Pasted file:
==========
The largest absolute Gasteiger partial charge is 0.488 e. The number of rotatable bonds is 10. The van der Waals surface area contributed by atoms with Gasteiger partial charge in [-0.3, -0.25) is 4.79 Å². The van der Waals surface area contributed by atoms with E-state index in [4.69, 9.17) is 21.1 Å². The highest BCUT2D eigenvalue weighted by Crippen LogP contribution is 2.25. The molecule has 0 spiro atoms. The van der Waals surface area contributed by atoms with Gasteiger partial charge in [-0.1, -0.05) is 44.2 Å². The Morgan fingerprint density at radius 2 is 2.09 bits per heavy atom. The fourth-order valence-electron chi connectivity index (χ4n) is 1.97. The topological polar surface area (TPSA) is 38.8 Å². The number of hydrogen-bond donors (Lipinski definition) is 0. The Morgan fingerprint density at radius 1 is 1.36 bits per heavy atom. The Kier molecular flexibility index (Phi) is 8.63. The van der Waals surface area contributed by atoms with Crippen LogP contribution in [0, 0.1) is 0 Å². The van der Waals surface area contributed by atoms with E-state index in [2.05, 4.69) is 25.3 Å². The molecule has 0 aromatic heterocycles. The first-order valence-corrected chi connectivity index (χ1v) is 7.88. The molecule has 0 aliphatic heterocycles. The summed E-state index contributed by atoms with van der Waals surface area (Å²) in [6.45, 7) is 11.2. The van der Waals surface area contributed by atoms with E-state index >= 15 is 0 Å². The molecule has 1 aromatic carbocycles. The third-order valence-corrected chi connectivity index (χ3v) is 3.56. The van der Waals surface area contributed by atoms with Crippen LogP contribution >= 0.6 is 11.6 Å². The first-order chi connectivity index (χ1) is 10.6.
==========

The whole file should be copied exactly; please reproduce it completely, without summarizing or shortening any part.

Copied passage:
The largest absolute Gasteiger partial charge is 0.488 e. The number of rotatable bonds is 10. The van der Waals surface area contributed by atoms with Gasteiger partial charge in [-0.3, -0.25) is 4.79 Å². The van der Waals surface area contributed by atoms with E-state index in [4.69, 9.17) is 21.1 Å². The highest BCUT2D eigenvalue weighted by Crippen LogP contribution is 2.25. The molecule has 0 spiro atoms. The van der Waals surface area contributed by atoms with Gasteiger partial charge in [-0.1, -0.05) is 44.2 Å². The Morgan fingerprint density at radius 2 is 2.09 bits per heavy atom. The fourth-order valence-electron chi connectivity index (χ4n) is 1.97. The topological polar surface area (TPSA) is 38.8 Å². The number of hydrogen-bond donors (Lipinski definition) is 0. The Morgan fingerprint density at radius 1 is 1.36 bits per heavy atom. The Kier molecular flexibility index (Phi) is 8.63. The van der Waals surface area contributed by atoms with Crippen LogP contribution in [0, 0.1) is 0 Å². The van der Waals surface area contributed by atoms with E-state index in [2.05, 4.69) is 25.3 Å². The molecule has 0 aromatic heterocycles. The first-order valence-corrected chi connectivity index (χ1v) is 7.88. The molecule has 0 aliphatic heterocycles. The summed E-state index contributed by atoms with van der Waals surface area (Å²) in [6.45, 7) is 11.2. The van der Waals surface area contributed by atoms with E-state index >= 15 is 0 Å². The molecule has 1 aromatic carbocycles. The third-order valence-corrected chi connectivity index (χ3v) is 3.56. The van der Waals surface area contributed by atoms with Crippen LogP contribution >= 0.6 is 11.6 Å². The first-order chi connectivity index (χ1) is 10.6.